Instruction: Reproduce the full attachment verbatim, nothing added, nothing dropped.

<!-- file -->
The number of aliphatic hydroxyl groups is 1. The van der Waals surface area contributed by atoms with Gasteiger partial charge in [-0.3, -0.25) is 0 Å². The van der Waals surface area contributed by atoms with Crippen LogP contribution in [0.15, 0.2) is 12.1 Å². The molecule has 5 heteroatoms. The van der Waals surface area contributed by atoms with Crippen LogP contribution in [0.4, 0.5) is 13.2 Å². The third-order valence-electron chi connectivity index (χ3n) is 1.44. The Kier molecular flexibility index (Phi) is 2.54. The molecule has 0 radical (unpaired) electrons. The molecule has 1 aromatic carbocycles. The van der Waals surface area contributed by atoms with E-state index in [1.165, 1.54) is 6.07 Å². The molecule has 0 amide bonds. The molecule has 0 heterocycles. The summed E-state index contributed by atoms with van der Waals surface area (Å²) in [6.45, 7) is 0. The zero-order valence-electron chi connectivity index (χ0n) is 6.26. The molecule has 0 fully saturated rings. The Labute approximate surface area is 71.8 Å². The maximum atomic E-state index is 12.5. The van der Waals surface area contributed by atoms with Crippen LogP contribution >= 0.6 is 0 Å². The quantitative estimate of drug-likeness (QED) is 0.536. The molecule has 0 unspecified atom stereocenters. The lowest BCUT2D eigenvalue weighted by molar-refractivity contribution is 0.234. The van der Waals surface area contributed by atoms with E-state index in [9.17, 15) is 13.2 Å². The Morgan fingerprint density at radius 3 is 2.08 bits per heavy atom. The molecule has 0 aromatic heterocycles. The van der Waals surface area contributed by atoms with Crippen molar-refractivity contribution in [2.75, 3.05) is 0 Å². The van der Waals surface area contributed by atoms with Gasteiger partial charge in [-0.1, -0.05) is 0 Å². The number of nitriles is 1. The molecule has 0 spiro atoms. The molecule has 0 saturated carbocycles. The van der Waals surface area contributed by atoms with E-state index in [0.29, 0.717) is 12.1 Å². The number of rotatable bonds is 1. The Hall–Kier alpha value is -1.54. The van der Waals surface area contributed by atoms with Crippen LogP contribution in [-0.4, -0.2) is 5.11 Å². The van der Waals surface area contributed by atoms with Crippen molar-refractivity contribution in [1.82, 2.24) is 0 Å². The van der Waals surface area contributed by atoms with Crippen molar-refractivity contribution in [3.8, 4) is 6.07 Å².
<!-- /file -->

The number of aliphatic hydroxyl groups is 1. The van der Waals surface area contributed by atoms with Gasteiger partial charge in [-0.3, -0.25) is 0 Å². The van der Waals surface area contributed by atoms with Crippen LogP contribution in [0.15, 0.2) is 12.1 Å². The molecule has 5 heteroatoms. The van der Waals surface area contributed by atoms with Crippen LogP contribution in [0.4, 0.5) is 13.2 Å². The third-order valence-electron chi connectivity index (χ3n) is 1.44. The Kier molecular flexibility index (Phi) is 2.54. The molecule has 0 radical (unpaired) electrons. The molecule has 1 aromatic carbocycles. The van der Waals surface area contributed by atoms with E-state index in [1.165, 1.54) is 6.07 Å². The molecule has 0 amide bonds. The molecule has 0 heterocycles. The summed E-state index contributed by atoms with van der Waals surface area (Å²) in [6.45, 7) is 0. The zero-order valence-electron chi connectivity index (χ0n) is 6.26. The molecule has 0 fully saturated rings. The Labute approximate surface area is 71.8 Å². The maximum atomic E-state index is 12.5. The van der Waals surface area contributed by atoms with Crippen LogP contribution >= 0.6 is 0 Å². The quantitative estimate of drug-likeness (QED) is 0.536. The molecule has 0 unspecified atom stereocenters. The lowest BCUT2D eigenvalue weighted by molar-refractivity contribution is 0.234. The van der Waals surface area contributed by atoms with E-state index in [9.17, 15) is 13.2 Å². The Morgan fingerprint density at radius 3 is 2.08 bits per heavy atom. The molecule has 0 aromatic heterocycles. The van der Waals surface area contributed by atoms with Crippen molar-refractivity contribution in [2.75, 3.05) is 0 Å². The van der Waals surface area contributed by atoms with Gasteiger partial charge in [-0.1, -0.05) is 0 Å². The number of nitriles is 1. The molecule has 0 spiro atoms. The molecule has 0 saturated carbocycles. The van der Waals surface area contributed by atoms with E-state index in [0.29, 0.717) is 12.1 Å². The number of rotatable bonds is 1. The Hall–Kier alpha value is -1.54. The van der Waals surface area contributed by atoms with Crippen LogP contribution in [-0.4, -0.2) is 5.11 Å². The van der Waals surface area contributed by atoms with Crippen molar-refractivity contribution in [1.82, 2.24) is 0 Å². The van der Waals surface area contributed by atoms with Crippen molar-refractivity contribution in [3.8, 4) is 6.07 Å².